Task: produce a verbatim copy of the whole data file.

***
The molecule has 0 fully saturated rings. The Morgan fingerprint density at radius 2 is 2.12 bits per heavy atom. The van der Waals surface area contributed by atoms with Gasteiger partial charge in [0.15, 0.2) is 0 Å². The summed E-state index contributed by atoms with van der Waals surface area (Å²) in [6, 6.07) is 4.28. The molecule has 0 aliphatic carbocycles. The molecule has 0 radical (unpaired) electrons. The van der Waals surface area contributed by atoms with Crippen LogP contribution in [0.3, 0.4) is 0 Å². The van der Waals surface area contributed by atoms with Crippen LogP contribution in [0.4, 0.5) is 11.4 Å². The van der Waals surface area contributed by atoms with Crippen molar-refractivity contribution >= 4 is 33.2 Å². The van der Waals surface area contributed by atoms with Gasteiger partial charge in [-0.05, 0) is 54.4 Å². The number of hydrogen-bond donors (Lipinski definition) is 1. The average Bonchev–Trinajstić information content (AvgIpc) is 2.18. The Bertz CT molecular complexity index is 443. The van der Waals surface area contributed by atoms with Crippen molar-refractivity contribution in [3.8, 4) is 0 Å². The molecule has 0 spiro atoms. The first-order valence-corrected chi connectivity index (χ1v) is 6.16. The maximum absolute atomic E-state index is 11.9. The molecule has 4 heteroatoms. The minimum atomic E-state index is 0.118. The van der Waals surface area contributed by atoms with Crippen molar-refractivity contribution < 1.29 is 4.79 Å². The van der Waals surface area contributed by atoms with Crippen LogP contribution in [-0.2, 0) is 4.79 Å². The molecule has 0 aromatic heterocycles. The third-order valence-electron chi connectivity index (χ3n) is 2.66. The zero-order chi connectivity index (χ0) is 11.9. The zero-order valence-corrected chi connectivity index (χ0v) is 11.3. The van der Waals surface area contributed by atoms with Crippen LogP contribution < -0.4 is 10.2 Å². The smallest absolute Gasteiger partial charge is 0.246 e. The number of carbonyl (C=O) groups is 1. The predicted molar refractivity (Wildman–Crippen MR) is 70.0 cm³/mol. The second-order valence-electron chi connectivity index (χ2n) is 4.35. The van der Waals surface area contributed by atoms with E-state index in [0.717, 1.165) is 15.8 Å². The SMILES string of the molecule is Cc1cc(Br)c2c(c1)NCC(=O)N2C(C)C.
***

The molecule has 0 fully saturated rings. The Morgan fingerprint density at radius 2 is 2.12 bits per heavy atom. The van der Waals surface area contributed by atoms with Gasteiger partial charge in [0.15, 0.2) is 0 Å². The summed E-state index contributed by atoms with van der Waals surface area (Å²) in [6, 6.07) is 4.28. The molecule has 0 aliphatic carbocycles. The molecule has 0 radical (unpaired) electrons. The van der Waals surface area contributed by atoms with Crippen LogP contribution in [0.3, 0.4) is 0 Å². The van der Waals surface area contributed by atoms with Crippen LogP contribution in [0.4, 0.5) is 11.4 Å². The van der Waals surface area contributed by atoms with Crippen molar-refractivity contribution >= 4 is 33.2 Å². The van der Waals surface area contributed by atoms with Gasteiger partial charge in [-0.05, 0) is 54.4 Å². The number of hydrogen-bond donors (Lipinski definition) is 1. The average Bonchev–Trinajstić information content (AvgIpc) is 2.18. The Bertz CT molecular complexity index is 443. The van der Waals surface area contributed by atoms with Crippen molar-refractivity contribution in [3.8, 4) is 0 Å². The molecule has 0 spiro atoms. The first-order valence-corrected chi connectivity index (χ1v) is 6.16. The maximum absolute atomic E-state index is 11.9. The molecule has 4 heteroatoms. The minimum atomic E-state index is 0.118. The van der Waals surface area contributed by atoms with Crippen molar-refractivity contribution < 1.29 is 4.79 Å². The van der Waals surface area contributed by atoms with Crippen LogP contribution in [-0.2, 0) is 4.79 Å². The molecule has 0 aromatic heterocycles. The third-order valence-electron chi connectivity index (χ3n) is 2.66. The zero-order chi connectivity index (χ0) is 11.9. The zero-order valence-corrected chi connectivity index (χ0v) is 11.3. The van der Waals surface area contributed by atoms with Crippen LogP contribution < -0.4 is 10.2 Å². The smallest absolute Gasteiger partial charge is 0.246 e. The number of carbonyl (C=O) groups is 1. The predicted molar refractivity (Wildman–Crippen MR) is 70.0 cm³/mol. The second-order valence-electron chi connectivity index (χ2n) is 4.35. The van der Waals surface area contributed by atoms with E-state index in [0.717, 1.165) is 15.8 Å². The SMILES string of the molecule is Cc1cc(Br)c2c(c1)NCC(=O)N2C(C)C.